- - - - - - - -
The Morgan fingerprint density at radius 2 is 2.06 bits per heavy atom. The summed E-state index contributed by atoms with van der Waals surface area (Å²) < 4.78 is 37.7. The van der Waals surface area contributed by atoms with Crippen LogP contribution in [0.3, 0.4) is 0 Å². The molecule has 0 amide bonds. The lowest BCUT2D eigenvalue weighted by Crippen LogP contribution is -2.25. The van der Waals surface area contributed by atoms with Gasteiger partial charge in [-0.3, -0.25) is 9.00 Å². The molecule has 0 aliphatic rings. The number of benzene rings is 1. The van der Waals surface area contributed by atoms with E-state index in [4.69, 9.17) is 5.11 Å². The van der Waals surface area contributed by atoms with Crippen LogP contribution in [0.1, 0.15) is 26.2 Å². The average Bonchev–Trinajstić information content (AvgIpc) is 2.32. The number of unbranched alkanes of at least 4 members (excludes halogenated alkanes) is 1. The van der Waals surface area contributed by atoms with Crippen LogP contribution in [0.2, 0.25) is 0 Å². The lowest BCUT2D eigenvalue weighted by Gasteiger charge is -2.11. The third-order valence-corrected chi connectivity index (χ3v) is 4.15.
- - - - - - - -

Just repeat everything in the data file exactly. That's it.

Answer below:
The Morgan fingerprint density at radius 2 is 2.06 bits per heavy atom. The summed E-state index contributed by atoms with van der Waals surface area (Å²) < 4.78 is 37.7. The van der Waals surface area contributed by atoms with Crippen LogP contribution in [0.3, 0.4) is 0 Å². The molecule has 0 amide bonds. The lowest BCUT2D eigenvalue weighted by Crippen LogP contribution is -2.25. The van der Waals surface area contributed by atoms with Gasteiger partial charge in [-0.3, -0.25) is 9.00 Å². The molecule has 0 aliphatic rings. The number of benzene rings is 1. The van der Waals surface area contributed by atoms with E-state index in [4.69, 9.17) is 5.11 Å². The van der Waals surface area contributed by atoms with Crippen LogP contribution in [0.1, 0.15) is 26.2 Å². The average Bonchev–Trinajstić information content (AvgIpc) is 2.32. The number of unbranched alkanes of at least 4 members (excludes halogenated alkanes) is 1. The van der Waals surface area contributed by atoms with Crippen LogP contribution in [0.2, 0.25) is 0 Å². The lowest BCUT2D eigenvalue weighted by Gasteiger charge is -2.11. The third-order valence-corrected chi connectivity index (χ3v) is 4.15.